“7500”, which premiered in 2019 at the Locarno Film Festival and was digitally released to stream in the US by Amazon a week ago, is a decent, if ultimately forgettable, hijacking thriller. The film centers on a young co-pilot named Tobias (Joseph Gordon-Levitt) whose plane is taken hostage by glass-knife-wielding Islamic terrorists. After a scuffle in the cockpit leaves the other pilot dead and one of the terrorists incapacitated, Tobias closes the cockpit door, locking the other terrorists outside. From there, he must contend and negotiate with the terrorists demanding entry to the cockpit, which begins to escalate as they start threatening the passengers and flight crew. This becomes personal for Tobias, as one of the stewardesses is his fiancée and the mother of his child….
As a whole, the movie is generally good. Despite most of the movie taking place in the crammed setting of the cockpit (only the opening credit sequence and the final scene take place in other locations), director Patrick Vollrath maintains a high level of suspense throughout the film’s 92-minute runtime. The device of a grainy TV monitor as Tobias’s only visual methodology as to what is going on outside the cockpit, the diegetic sound in the form of increasingly aggressive knocking/banging and the faint background din of chaos, and the shaky handheld cinematography all contribute to the excitement and thrills of the movie.
Gordon-Levitt also turns in an excellent performance, another factor which keeps the film mostly entertaining and stimulating—an impressive feat, considering he is practically alone in a confined space for the vast majority of the story. The constant stream of nervous beads of sweat on his forehead, the increasingly heavy breathing, and the sudden outbursts of emotion and nervousness before being suppressed by the controlled composure necessary if he is to minimize casualties—in short, the constant tension between innate human fear and the stalwart stature required to diffuse the situation—imbue the character with a believable and admirable quality, and it is all due to Gordon-Levitt’s acute attention to detail.
Yet, despite the film’s strengths, it is rendered unremarkable due to its flat and bland cast of characters. Here, the fault must lie with the screenplay, which simply does not supply its characters with enough dimensionality to impart emotional resonance. As a first and glaring example, the first fifteen minutes consist of expository dialogue meant to establish the backgrounds and traits of the main characters. Yet, these conversations are dull, inane, and apart from detailing their situations and background information, reveal nothing about the deeper, inner qualities of the characters. It is understandable that the screenwriters would want realistic conversations which, in this scenario, probably would err on the inane side. But that does not preclude deeper characterization. Indeed, some of the best written movies are able to connote inner traits and/or differentiate the characters in meaningful ways solely through the vehicle of seemingly inane or pointless conversations (e.g., the opening diner scene in “Reservoir Dogs”). This film, however, fails to do that and as a result, when the terrorists attack, there is a thrill from the well-directed action, but there is no legitimate concern for the characters involved simply because they do not feel like real people.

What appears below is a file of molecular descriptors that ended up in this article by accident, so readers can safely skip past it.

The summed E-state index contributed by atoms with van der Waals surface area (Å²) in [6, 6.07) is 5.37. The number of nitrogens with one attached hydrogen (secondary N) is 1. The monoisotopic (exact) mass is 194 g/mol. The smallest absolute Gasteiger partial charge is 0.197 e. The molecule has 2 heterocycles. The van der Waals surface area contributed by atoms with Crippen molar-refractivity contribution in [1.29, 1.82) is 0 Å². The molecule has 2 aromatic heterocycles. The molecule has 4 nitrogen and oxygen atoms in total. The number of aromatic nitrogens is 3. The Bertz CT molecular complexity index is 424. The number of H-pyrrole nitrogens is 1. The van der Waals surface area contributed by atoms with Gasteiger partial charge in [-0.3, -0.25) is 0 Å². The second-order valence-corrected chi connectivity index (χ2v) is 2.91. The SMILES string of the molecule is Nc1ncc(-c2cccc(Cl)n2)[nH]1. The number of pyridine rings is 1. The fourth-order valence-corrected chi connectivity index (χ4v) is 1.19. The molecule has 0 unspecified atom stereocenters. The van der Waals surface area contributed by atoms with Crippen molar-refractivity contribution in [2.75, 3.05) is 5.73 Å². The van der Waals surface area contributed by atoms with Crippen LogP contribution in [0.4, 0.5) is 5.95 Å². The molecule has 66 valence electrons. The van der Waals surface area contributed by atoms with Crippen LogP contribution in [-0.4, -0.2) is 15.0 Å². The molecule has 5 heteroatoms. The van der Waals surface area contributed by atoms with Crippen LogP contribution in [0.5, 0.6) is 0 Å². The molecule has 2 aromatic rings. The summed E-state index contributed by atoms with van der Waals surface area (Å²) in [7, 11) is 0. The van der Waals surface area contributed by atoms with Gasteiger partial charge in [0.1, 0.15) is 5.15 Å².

Additionally, the film takes an interesting and unique turn by humanizing one of the terrorists, eighteen-year-old Vedat (Omid Memar), who does not want to die nor to kill others, and who, it is implied, was swindled and manipulated by his older Jihadist coterie. Unfortunately, Vedat’s arc is unsatisfying for much of the same reasons as posited above. His motivations and sources of inner conflict are extraordinarily surface-level and obvious, with nothing unique or complex underlying his self-reckoning. The guilt stemming from staring at a dead corpse, the realization that the pilot is a neighbor down the street—this is kids’ stuff, hardly the type of things that would induce serious change of one who, even if manipulated, convinced himself to board a plane with a glass knife and charge the cockpit in an effort to gain control and crash it. Who knows though—perhaps there was something else to those seemingly obvious and clichéd catalysts for change that affected Vedat. It remains a mystery, however, since the filmmakers failed to explicate or even hint at a deeper aspect of Vedat’s character that could warrant such conjecture. As a result, the scenes of Vedat contending with his choices and the penultimate emotional finale—the scene meant to elicit sympathy and provide the character with heart—fall flat.
In conclusion, “7500” is not a bad film; it is certainly entertaining and demonstrates director Patrick Vollrath’s technical proficiency. Just do not expect anything deep or complex regarding characters—if you think of them as mere fodder or conduits for the action, then this will be a good film to spend an evening with.